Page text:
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Insurers

Pinnacle understands the unique requirements of insurers and the challenging business and market environments they operate in. To meet these challenges and chart a path to success, you need a strategic partner that can focus on actuarial issues such as pricing and reserving while also keeping you apprised of the latest innovations in rating and underwriting.

Whether you need to develop an enterprise risk management program, help in identifying best practices for your industry or expert insight and analysis for a wide range of projects, our team of experts are focused on doing whatever it takes to exceed your expectations, time and time again. Pinnacle has helped dozens of insurers with projects from state-of-the-art rating plans to underwriting scorecards, from more refined rating territories to by-peril rating for homeowners. We have deep experience in both personal and commercial lines and have worked with small, medium and large insurers. We also do special projects in a variety of areas such as retention studies, mergers/acquisitions, deciding whether to enter or withdraw from certain lines, and filing assistance.

We also perform analysis of the amount of risk transfer in companies reinsurance contracts necessary for documenting the risk transfer file. As well, we routinely perform second opinions on the indicated unpaid claim liabilities for companies that may have concerns about the reasonableness of the loss and loss expense reserve projections by their current Appointed Actuary.

Our industry knowledge includes:

  • Commercial Auto
  • Commercial Multiple Peril
  • Commercial Property
  • General and Products Liability
  • Homeowners
  • Medical Professional Liability
  • Non-Medical Professional Liability (e.g., Lawyers, Accountants, Architects)
  • Personal Auto
  • Specialty coverages
  • Pollution
  • TRIA
  • Workers Compensation

Publications and Media

Case Studies

Competitive Analysis - Commercial Lines
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Competitive Analysis - Commercial Lines

Pinnacle was approached by a major national commercial lines insurer to provide comprehensive competitive analysis of the businessowners policy (BOP) and commercial automobile insurance market places. Pinnacle’s analysis began with a comprehensive review of the products filed by the leading twenty insurers of these products examining coverage features, rating elements, tiering and scoring elements, unique coverage features and several other key product development elements. Following this initial step, Pinnacle performed detailed territory and premium comparisons for several states using a dynamic premium comparison engine that allowed investigation at the class, coverage amount and territory level of detail. The company used a batch rating feature to develop indicated rate level estimates. Mapping features looking at ranking and pricing differences were also produced. All of this information was incorporated into a countrywide overhaul of the company’s products and pricing.

Personal Lines
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Personal Lines

Pinnacle was approached by a national insurer that wanted to develop a more sophisticated homeowners rating program. Their current homeowners plan was a traditional rating approach and was only based on a few factors, and the company felt they were not taking full advantage of the potential in the homeowners market. Pinnacle, through the use of predictive modeling, assisted the carrier in designing a new rating and tiering structure, which included the introduction of by-peril rating and new territory definitions. This new structure allowed the company to be more precise in rating homeowners, resulting in more adequate and competitive rates for a broader spectrum of risks.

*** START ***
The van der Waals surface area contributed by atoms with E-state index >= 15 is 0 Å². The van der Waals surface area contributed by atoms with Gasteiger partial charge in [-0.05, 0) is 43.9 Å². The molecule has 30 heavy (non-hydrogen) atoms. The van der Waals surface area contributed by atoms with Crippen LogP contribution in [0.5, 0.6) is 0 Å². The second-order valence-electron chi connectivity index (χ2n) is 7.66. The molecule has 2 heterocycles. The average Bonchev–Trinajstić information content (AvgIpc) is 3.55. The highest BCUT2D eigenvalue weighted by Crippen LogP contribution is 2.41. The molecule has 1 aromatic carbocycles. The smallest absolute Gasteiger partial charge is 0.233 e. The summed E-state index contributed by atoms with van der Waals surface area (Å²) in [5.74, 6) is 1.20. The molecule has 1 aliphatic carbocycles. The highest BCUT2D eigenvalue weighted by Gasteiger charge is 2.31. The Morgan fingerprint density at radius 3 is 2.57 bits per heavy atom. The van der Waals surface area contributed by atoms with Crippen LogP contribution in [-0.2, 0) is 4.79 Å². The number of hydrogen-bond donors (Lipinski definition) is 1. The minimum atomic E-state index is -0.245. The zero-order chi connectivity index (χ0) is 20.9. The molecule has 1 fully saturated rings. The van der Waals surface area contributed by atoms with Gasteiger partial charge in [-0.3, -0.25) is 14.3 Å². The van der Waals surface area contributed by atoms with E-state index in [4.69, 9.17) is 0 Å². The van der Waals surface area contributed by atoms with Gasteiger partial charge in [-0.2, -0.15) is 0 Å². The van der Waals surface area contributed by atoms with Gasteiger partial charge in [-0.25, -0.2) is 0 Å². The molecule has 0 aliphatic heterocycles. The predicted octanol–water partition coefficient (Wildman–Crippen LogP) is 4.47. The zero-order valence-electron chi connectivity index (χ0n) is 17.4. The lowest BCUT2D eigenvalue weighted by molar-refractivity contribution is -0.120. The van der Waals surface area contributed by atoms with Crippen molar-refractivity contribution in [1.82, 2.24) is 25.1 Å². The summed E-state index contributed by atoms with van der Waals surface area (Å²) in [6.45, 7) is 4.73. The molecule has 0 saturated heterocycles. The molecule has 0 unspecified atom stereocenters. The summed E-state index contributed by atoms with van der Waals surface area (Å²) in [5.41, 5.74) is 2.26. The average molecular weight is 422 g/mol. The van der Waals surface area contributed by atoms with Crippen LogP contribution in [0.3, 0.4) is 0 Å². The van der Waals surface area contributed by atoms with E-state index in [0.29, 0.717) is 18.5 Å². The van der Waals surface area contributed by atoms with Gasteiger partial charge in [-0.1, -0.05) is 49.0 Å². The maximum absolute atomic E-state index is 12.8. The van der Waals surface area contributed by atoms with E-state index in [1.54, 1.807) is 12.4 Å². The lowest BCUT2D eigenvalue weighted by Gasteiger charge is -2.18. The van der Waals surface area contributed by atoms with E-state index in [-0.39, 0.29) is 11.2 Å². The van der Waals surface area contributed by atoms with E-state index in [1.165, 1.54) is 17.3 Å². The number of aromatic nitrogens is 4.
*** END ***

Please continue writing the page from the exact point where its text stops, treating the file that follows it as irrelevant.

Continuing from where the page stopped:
U S Domestic Statement of Actuarial Opinion
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U S Domestic Statement of Actuarial Opinion

Domestic U.S. property/casualty insurers and risk retention groups are required to file an Annual Statement with state regulators each year by March 1. Part of that filing includes the submission of a formal Statement of Actuarial Opinion (SAO) by a qualified Appointed Actuary as to the reasonableness of held loss and loss adjustment expense reserves. The SAO must be one of five types:

  • Reasonable
  • Inadequate/Deficient
  • Excessive/Redundant
  • Qualified
  • No Opinion

In addition to the SAO, most jurisdictions require an Actuarial Opinion Summary (AOS) providing more detail on the Appointed Actuary’s specific findings by March 15. Lastly, a formal report narrative in support of the SAO and AOS is required to be available by May 1.

As the SAO is a compliance document, the primary audience is state regulators but the individual company must arrange for the service to be provided.

A recent SAO for one of our clients touched on many of the required disclosures:

  1. The adequacy of held reserves on a net basis were below the low end of our range of reasonable reserves until we took into account anticipated salvage and subrogation recoveries.
  2. The unearned premium reserves for long duration contracts were substantial and we conducted a review to determine they were adequate
  3. The Company held material loss and loss adjustment expense reserves for pools and associations. In order avoid having to issue a Qualified Opinion, we separately computed indicated reserves for two of the pools/associations, and obtained an SAO from the Appointed Actuary for the National Workers Compensation Reinsurance Pool.
  4. Reinsurance recoveries were in doubt for certain carriers as balance were sometimes overdue by more than 90 days. After reviewing the reinsurers’ A. M. Best ratings, we made the required disclosures about reinsurance collectability. 

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